South of Scotland Enterprise (SOSE) has begun a four-day week pilot, which aims to explore the potential benefits of this kind of working week for its employees.
The organisation’s 141 employees will work a 32-hour week over the course of four days during the pilot, reducing their current working week by three hours. They will continue to be available Monday to Friday to support, advise and guide businesses, social enterprises and community groups.
Data will be gathered and analysed throughout the pilot, which will be shared with the Scottish government and public and private sector partners, to help understand the benefits and challenges of a four-day week.
The trial, which is part of a 12-month pathfinder project, will form part of the Scottish government’s four-day working week pilot that was announced in the Programme for Government last month. It is set to launch with other public bodies later this year.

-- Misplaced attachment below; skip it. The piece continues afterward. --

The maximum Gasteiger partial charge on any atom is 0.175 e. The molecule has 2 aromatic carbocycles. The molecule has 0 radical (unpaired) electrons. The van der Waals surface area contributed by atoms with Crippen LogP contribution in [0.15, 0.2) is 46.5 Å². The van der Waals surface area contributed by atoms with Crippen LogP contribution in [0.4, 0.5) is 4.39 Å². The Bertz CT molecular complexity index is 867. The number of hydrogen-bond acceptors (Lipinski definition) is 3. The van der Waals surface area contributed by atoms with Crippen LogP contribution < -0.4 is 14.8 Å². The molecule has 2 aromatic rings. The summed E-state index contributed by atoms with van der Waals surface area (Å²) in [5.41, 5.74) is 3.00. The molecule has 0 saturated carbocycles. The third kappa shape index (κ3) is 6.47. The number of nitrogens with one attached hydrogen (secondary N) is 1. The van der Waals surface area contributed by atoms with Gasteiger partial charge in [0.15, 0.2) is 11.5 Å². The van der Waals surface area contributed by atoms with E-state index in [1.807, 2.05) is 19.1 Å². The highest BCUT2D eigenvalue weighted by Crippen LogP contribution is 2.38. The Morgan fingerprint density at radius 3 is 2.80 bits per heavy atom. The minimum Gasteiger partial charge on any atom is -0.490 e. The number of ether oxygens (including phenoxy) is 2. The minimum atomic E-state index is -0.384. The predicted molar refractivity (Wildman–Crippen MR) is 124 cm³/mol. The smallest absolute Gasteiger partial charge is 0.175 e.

Jane Morrison-Ross, chief executive of South of Scotland Enterprise, said: “We believe taking part in this innovative pilot matches these values, and has the potential to provide benefits to our productivity, our workforce in terms of health and wellbeing, and allowing colleagues to contribute further to the regional economy.
“Wellbeing is at the heart of everything we do at SOSE, and we want to support our staff to be their best outside of work so they can be their best when they’re at work. This will enable SOSE to provide further intelligence for evidence-based studies around this topic, such as the theory around there being a number of unproductive hours per day for organisations which operate the traditional five-day working week.”
Neil Gray, wellbeing economy and fair work secretary, added: “We welcome the start of SOSE’s pathfinder project and will incorporate the insights and findings it provides into our pilot. Work is at an advanced stage to engage a partner to design, support and produce an evaluation report.”